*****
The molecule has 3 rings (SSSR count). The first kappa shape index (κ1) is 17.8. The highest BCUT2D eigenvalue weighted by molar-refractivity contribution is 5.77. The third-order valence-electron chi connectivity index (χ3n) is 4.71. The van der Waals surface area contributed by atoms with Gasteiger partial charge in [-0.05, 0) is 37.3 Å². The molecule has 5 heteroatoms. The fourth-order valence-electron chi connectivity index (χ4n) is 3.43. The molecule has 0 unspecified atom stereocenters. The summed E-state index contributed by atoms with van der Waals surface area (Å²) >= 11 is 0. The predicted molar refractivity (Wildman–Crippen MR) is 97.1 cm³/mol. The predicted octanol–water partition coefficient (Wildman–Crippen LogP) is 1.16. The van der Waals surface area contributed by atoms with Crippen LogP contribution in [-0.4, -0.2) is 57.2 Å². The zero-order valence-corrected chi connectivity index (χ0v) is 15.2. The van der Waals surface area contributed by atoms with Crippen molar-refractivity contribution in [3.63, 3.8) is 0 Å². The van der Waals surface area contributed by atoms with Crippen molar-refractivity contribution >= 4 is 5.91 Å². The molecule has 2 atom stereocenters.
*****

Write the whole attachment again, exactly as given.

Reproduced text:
The molecule has 3 rings (SSSR count). The first kappa shape index (κ1) is 17.8. The highest BCUT2D eigenvalue weighted by molar-refractivity contribution is 5.77. The third-order valence-electron chi connectivity index (χ3n) is 4.71. The van der Waals surface area contributed by atoms with Gasteiger partial charge in [-0.05, 0) is 37.3 Å². The molecule has 5 heteroatoms. The fourth-order valence-electron chi connectivity index (χ4n) is 3.43. The molecule has 0 unspecified atom stereocenters. The summed E-state index contributed by atoms with van der Waals surface area (Å²) >= 11 is 0. The predicted molar refractivity (Wildman–Crippen MR) is 97.1 cm³/mol. The predicted octanol–water partition coefficient (Wildman–Crippen LogP) is 1.16. The van der Waals surface area contributed by atoms with Crippen LogP contribution in [-0.4, -0.2) is 57.2 Å². The zero-order valence-corrected chi connectivity index (χ0v) is 15.2. The van der Waals surface area contributed by atoms with Crippen molar-refractivity contribution in [3.63, 3.8) is 0 Å². The van der Waals surface area contributed by atoms with Crippen molar-refractivity contribution >= 4 is 5.91 Å². The molecule has 2 atom stereocenters.